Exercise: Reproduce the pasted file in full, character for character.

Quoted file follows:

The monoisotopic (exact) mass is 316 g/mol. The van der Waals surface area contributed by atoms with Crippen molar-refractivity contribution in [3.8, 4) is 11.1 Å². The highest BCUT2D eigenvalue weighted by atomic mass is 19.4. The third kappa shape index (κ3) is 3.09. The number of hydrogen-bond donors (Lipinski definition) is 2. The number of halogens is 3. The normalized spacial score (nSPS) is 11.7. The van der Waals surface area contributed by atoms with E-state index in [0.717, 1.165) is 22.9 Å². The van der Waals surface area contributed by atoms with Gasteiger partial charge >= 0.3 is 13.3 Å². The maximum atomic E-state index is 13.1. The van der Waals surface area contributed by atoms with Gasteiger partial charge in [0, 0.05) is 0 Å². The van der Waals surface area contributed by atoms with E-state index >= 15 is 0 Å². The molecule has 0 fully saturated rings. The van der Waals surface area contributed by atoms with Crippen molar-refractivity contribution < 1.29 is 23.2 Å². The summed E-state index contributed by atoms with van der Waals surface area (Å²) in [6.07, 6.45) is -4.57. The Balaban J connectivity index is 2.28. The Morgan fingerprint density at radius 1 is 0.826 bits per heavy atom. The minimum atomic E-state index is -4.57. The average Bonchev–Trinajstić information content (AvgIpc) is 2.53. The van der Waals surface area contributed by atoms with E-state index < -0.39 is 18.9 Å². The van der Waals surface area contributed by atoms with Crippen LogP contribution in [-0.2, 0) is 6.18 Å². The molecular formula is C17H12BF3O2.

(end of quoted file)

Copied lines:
The monoisotopic (exact) mass is 316 g/mol. The van der Waals surface area contributed by atoms with Crippen molar-refractivity contribution in [3.8, 4) is 11.1 Å². The highest BCUT2D eigenvalue weighted by atomic mass is 19.4. The third kappa shape index (κ3) is 3.09. The number of hydrogen-bond donors (Lipinski definition) is 2. The number of halogens is 3. The normalized spacial score (nSPS) is 11.7. The van der Waals surface area contributed by atoms with E-state index in [0.717, 1.165) is 22.9 Å². The van der Waals surface area contributed by atoms with Gasteiger partial charge >= 0.3 is 13.3 Å². The maximum atomic E-state index is 13.1. The van der Waals surface area contributed by atoms with Gasteiger partial charge in [0, 0.05) is 0 Å². The van der Waals surface area contributed by atoms with E-state index >= 15 is 0 Å². The molecule has 0 fully saturated rings. The van der Waals surface area contributed by atoms with Crippen molar-refractivity contribution < 1.29 is 23.2 Å². The summed E-state index contributed by atoms with van der Waals surface area (Å²) in [6.07, 6.45) is -4.57. The Balaban J connectivity index is 2.28. The Morgan fingerprint density at radius 1 is 0.826 bits per heavy atom. The minimum atomic E-state index is -4.57. The average Bonchev–Trinajstić information content (AvgIpc) is 2.53. The van der Waals surface area contributed by atoms with E-state index < -0.39 is 18.9 Å². The van der Waals surface area contributed by atoms with Crippen LogP contribution in [-0.2, 0) is 6.18 Å². The molecular formula is C17H12BF3O2.